We examined the ability of male green frogs to assess the size of an opponent based on the dominant frequency of their advertisement call, which is negatively correlated with size, using synthetic stimuli to simulate intruders of different sizes. In one field playback experiment, we broadcast a pair of stimuli representing a small and a large male; in a second experiment, we broadcast calls of a medium and a large male. In both experiments, males produced calls with significantly lower dominant frequencies in response to each stimulus. Contrast analyses revealed that males lowered the dominant frequency of their calls more in response to the large-male stimulus than in responses to the small- and medium-male stimuli. In the second experiment, males also responded to the large-male stimulus by calling at higher rates. There were no differences in mean note duration or the number of moves made toward or around the playback speaker in response to any stimulus. Thus, the frequency of an opponent's calls elicits a differential modification of calling behavior, primarily in the form of differential dominant frequency alteration, suggesting that males use dominant frequency to assess the size of opponents during aggressive encounters.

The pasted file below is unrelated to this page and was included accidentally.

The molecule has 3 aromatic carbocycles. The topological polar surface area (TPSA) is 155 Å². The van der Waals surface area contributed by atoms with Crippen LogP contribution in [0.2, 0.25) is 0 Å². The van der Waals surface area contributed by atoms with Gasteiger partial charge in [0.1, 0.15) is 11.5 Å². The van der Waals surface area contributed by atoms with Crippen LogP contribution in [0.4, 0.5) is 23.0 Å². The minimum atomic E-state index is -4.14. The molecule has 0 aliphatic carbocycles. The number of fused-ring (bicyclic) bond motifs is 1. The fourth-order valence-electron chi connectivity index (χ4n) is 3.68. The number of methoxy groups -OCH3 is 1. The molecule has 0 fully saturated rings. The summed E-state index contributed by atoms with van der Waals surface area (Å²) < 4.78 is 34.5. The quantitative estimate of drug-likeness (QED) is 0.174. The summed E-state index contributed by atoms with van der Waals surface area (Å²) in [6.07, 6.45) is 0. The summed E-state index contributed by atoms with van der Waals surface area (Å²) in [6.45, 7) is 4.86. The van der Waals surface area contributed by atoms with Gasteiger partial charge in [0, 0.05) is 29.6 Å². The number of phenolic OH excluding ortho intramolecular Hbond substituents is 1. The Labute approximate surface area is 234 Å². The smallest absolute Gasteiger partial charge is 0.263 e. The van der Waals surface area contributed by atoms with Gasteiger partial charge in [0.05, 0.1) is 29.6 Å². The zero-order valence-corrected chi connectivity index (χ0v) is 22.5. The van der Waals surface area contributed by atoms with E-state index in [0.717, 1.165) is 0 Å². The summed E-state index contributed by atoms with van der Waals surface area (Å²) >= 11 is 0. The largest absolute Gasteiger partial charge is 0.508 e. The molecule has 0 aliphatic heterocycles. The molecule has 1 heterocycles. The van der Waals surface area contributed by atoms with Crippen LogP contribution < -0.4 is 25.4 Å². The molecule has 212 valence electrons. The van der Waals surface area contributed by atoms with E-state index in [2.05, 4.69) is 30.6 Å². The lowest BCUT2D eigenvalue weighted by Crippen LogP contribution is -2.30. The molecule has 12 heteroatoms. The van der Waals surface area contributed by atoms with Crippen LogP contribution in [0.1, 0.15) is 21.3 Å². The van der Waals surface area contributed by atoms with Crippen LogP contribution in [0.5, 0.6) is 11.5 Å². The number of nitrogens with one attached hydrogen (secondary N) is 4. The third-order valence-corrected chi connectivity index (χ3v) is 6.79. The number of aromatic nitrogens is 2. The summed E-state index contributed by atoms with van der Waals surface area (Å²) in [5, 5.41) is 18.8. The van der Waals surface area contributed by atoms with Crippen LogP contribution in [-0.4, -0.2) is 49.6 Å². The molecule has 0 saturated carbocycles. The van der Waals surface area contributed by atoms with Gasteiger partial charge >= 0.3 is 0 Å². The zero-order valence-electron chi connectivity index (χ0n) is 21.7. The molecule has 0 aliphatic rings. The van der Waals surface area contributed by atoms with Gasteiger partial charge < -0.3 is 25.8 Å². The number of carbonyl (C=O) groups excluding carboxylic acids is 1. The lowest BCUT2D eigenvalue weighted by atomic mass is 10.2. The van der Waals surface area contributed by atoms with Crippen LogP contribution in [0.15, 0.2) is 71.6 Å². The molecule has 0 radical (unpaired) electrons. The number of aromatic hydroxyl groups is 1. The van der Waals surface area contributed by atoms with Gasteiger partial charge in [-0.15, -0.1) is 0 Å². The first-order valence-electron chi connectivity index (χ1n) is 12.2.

Bibliographical noteFunding Information:
Acknowledgements We thank H.C. Gerhardt, M.F. Given, L.A. Hay, R.D. Howard, P.T. Lopez, and J.J. Schwartz for helpful comments on previous versions of the manuscript. We are grateful to J. Schmid for providing access to the ponds in Eagle Creek Park. J.J. Schwartz generously provided the software and expertise used to synthesize stimulus calls. This research was funded by an NSF Graduate Research Fellowship to M.A.B., a Butler University Research Grant to S.A.P., and a grant from the Butler Summer Institute to P.C.O.
Copyright 2004 Elsevier Science B.V., Amsterdam. All rights reserved.
- Acoustic communication
- Aggressive interactions
- Frequency alteration
- Rana clamitans
- Size assessment